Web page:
f-stops and exposure

Another confusing fact is that when the diameter of a circle doubles, the surface of the opening enlarges by the square of two. So a change of aperture from f/8 to f/4 does not double the exposure, but multiplies it by eight!

A change that either doubles of halves the amount of light reaching the sensor is named a stop. Consequently, the most common f-numbers /do/ double or halve the exposure value (EV) for each consecutive f-number. These are called the *f-stops*. They are (from large to small aperture): f/1.4, f/2, f/2.8, f/4, f/5.6, f/8, f/11, f/16, f/22 and f/32. Figure 2 shows you what different apertures look like at different f-stops.

Common aperture-sizes ultimate guide aperture
Figure 2: Common aperture-sizes

Effects of changing aperture-settings

Changing your aperture value has an effect on the depth of field and brightness of your photo. In short; The higher your aperture value, the busier/sharper the back- (and fore)ground will be and the darker your photo will be. The lower your aperture value, the blurrier the back- (and fore)ground will be, whilst the lighter your photo will be.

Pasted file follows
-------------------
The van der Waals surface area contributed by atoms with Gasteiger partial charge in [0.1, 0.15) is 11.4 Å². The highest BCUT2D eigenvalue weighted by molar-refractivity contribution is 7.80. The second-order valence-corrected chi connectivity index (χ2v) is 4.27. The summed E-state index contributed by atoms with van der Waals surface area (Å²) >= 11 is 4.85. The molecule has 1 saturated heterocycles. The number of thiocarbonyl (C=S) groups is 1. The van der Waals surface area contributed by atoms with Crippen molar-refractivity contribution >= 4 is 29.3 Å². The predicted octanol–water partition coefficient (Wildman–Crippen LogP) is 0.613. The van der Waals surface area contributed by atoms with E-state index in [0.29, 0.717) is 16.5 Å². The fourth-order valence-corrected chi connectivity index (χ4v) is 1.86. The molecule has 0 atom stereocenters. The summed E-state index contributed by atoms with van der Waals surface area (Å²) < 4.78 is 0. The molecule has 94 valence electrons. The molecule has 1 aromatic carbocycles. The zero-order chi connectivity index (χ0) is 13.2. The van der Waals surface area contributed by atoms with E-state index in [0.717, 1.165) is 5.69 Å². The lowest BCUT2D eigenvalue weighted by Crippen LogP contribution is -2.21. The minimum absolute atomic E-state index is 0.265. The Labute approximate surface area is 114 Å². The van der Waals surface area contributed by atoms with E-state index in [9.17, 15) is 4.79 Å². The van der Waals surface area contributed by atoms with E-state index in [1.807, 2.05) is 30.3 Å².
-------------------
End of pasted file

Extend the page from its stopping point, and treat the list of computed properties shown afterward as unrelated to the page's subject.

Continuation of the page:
Effect of changing aperture-settings: Exposure

When you change the aperture-size, you alter the overall amount of light that reaches your camera sensor, and therefore the brightness of your photo. A large aperture (a small f-number) will pass a lot of light, resulting in a brighter photograph. A small aperture (a large f-number) results in the opposite, a darker photo. Figure 3 shows you what happens to exposure when you change the aperture from f/2.8 to f/32.

Example aperture exposure Lego photography
Figure 3: The effect of aperture on exposure.

Effect of changing aperture-settings: Depth of field

Changing aperture-size also changes the depth of field (DOF) of your photo. Essentially, only the object you focus upon (the focal point) is 100% sharp. However in front of and behind the focal point there is a range where the sharpness of the image is generally accepted as being nearly 100% sharp. This range is named the depth of field. Of the total DOF 1/3th is in front of the focal point and 2/3th is behind it. In macro-photography and close-ups this distribution is more like 50/50. Figure 4 shows you the basics of depth of field.